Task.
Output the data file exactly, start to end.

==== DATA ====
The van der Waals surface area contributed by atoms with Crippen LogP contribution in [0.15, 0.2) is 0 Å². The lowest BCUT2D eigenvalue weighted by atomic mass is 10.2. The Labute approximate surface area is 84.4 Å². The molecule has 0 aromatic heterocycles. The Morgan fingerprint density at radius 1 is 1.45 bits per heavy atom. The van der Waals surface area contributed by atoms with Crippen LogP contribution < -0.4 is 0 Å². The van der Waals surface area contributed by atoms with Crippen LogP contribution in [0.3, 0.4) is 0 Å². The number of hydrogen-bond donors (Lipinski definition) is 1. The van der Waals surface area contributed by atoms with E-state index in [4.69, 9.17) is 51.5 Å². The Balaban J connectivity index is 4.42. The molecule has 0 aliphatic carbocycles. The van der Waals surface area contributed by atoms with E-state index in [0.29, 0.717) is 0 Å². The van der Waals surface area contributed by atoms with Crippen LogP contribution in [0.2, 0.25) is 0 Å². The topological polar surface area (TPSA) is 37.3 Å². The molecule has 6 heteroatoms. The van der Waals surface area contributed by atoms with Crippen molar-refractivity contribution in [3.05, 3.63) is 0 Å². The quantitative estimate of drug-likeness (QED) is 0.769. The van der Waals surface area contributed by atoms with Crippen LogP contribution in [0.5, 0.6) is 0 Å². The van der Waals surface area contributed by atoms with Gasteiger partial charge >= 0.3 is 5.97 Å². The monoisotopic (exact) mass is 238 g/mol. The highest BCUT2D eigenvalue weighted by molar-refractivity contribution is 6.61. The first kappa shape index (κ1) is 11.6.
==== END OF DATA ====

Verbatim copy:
The van der Waals surface area contributed by atoms with Crippen LogP contribution in [0.15, 0.2) is 0 Å². The lowest BCUT2D eigenvalue weighted by atomic mass is 10.2. The Labute approximate surface area is 84.4 Å². The molecule has 0 aromatic heterocycles. The Morgan fingerprint density at radius 1 is 1.45 bits per heavy atom. The van der Waals surface area contributed by atoms with Crippen LogP contribution < -0.4 is 0 Å². The van der Waals surface area contributed by atoms with Crippen LogP contribution in [0.3, 0.4) is 0 Å². The number of hydrogen-bond donors (Lipinski definition) is 1. The van der Waals surface area contributed by atoms with E-state index in [4.69, 9.17) is 51.5 Å². The Balaban J connectivity index is 4.42. The molecule has 0 aliphatic carbocycles. The van der Waals surface area contributed by atoms with E-state index in [0.29, 0.717) is 0 Å². The van der Waals surface area contributed by atoms with Crippen LogP contribution in [0.2, 0.25) is 0 Å². The topological polar surface area (TPSA) is 37.3 Å². The molecule has 6 heteroatoms. The van der Waals surface area contributed by atoms with Crippen molar-refractivity contribution in [3.05, 3.63) is 0 Å². The quantitative estimate of drug-likeness (QED) is 0.769. The van der Waals surface area contributed by atoms with Crippen LogP contribution in [0.5, 0.6) is 0 Å². The van der Waals surface area contributed by atoms with Gasteiger partial charge >= 0.3 is 5.97 Å². The monoisotopic (exact) mass is 238 g/mol. The highest BCUT2D eigenvalue weighted by molar-refractivity contribution is 6.61. The first kappa shape index (κ1) is 11.6.